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Social Space Through Art: Purview

Return to 2013/14 MARNsalon

Purview Statement

Irene Tsatsos offers us the following purview on Social Space Through Art for our roundtable discussion with MARNsalon I participants on Saturday, September 28. Tsatsos' discussion of La Panaderia in Mexico City and related projects in Los Angeles where Tsatsos is currently based, will serve as a prompt for reflecting on the tendency in Milwaukee for artist-driven, neighborhood-based projects for engaged social space with regional, national and international resonance.

Transcript for the roundtable with Tsatsos' written response will be publicly available on the MARN website in November 2013. 

We are pleased to present 2013/14 MARNsalon I: Social Space Through Art with the 2012 Greater Milwaukee Foundation Mary L. Nohl Fellowship Jurors Irene Tsatsos, Lisa Dent and Astria Suparak who are visiting for the exhibition opening at INOVA on September 27, 2013 from 6-9pm.

Social Space Through Art

by Irene Tsatsos, Lead Guest Curator for MARNsalon I and Gallery Director/Chief Curator for The Armory Center for the Arts in Pasadena, California.

Last spring I began researching La Panadería, a neighborhood-based, contemporary art center in Mexico City (1994-2002) founded by artists Miguel Calderón and Yoshua Okón on the premise that making and experiencing art are social phenomena. Sited in an old bakery, La Panadería served as headquarters for a diverse range of exhibitions, presentations, and residencies. It was a dynamic space that offered a lively international program while nurturing artistic exploration, localized, neighborhood-based engagement, and community building across disciplines, backgrounds, and geography. La Panadería was conceived to fill a local void by supporting artistic risk-taking and experimentation, where successful outcomes were not determined by the market value of the art presented; to pressure and influence the area's established cultural institutions to support more expansive and ephemeral, socially based art; and to generate dialogue among diverse communities and individuals who would otherwise not connect.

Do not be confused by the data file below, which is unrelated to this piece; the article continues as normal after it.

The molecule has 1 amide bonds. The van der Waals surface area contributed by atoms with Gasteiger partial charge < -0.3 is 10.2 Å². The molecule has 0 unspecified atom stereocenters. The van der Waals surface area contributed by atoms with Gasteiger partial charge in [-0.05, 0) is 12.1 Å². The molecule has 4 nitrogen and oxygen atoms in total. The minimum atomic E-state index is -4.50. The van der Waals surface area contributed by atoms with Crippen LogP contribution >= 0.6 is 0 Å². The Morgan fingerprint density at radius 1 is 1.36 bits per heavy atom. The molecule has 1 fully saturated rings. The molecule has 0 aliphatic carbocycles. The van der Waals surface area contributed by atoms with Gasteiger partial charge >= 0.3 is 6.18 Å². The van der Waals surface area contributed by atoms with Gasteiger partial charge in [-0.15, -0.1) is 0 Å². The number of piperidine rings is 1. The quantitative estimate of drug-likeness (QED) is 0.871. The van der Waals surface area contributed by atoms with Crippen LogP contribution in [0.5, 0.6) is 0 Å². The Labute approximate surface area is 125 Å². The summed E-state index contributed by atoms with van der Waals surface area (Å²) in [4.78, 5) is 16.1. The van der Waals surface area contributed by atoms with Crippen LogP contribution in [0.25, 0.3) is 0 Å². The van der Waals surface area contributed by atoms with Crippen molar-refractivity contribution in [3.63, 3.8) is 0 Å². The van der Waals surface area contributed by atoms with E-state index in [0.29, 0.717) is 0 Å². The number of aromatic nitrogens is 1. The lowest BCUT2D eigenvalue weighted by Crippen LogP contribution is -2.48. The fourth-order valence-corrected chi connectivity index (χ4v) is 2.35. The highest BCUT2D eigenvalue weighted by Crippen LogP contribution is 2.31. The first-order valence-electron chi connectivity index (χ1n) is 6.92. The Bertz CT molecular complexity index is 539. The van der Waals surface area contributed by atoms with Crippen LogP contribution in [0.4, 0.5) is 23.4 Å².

La Panadería is part of a rich lineage of projects by artists -- some well known, many quite obscure -- that have shaped new social spaces, such as: Centro Regional de Ejercicios Culturale (Regional Center for Cultural Exercises) by Felipe Ehrenberg, in which the artist appropriated the city street between two gallery spaces and declared that all activity that took place along the street between certain hours was art; Border Art Workshop, founded by Guillermo Gómez-Peña and others, which developed site-specific performances at the US/Mexico border such as "The End of the Line" (1986), in which members of the group sat on either side of a table placed directly on the border and swapped goods and gestures illegally across the divide; and Polva de Gallina Negra (Black Hen Powder) (1983-1991), founded by artists Maris Bustamante and Mónica Mayer, who applied practices and principles learned by Mayer while in residence at The Women's Building in Los Angeles to various political-artistic actions in Mexico City, where one of their events was a lecture series entitled Las Mujeres Aristas Mexicanas o se Solicita Esposa (Mexican Women Artists, or Wife Wanted).

Closer to home here in Los Angeles, several contemporary and recent art spaces characterize certain aspects of La Panadería's outcome of creating social space through connecting international and local artists. For example, in 1979 a group of LA-based Chicano artists received a CETA grant to create an alternative space that became Los Angeles Contemporary Exhibitions (LACE). Years later, Outpost for Contemporary Art [2004-2011] emerged in Highland Park as one of the LA-area's only international artist residencies, distinguished for its commitment to siting artworks deep within LA neighborhoods; its final two-year programmatic focus centered on Latin America.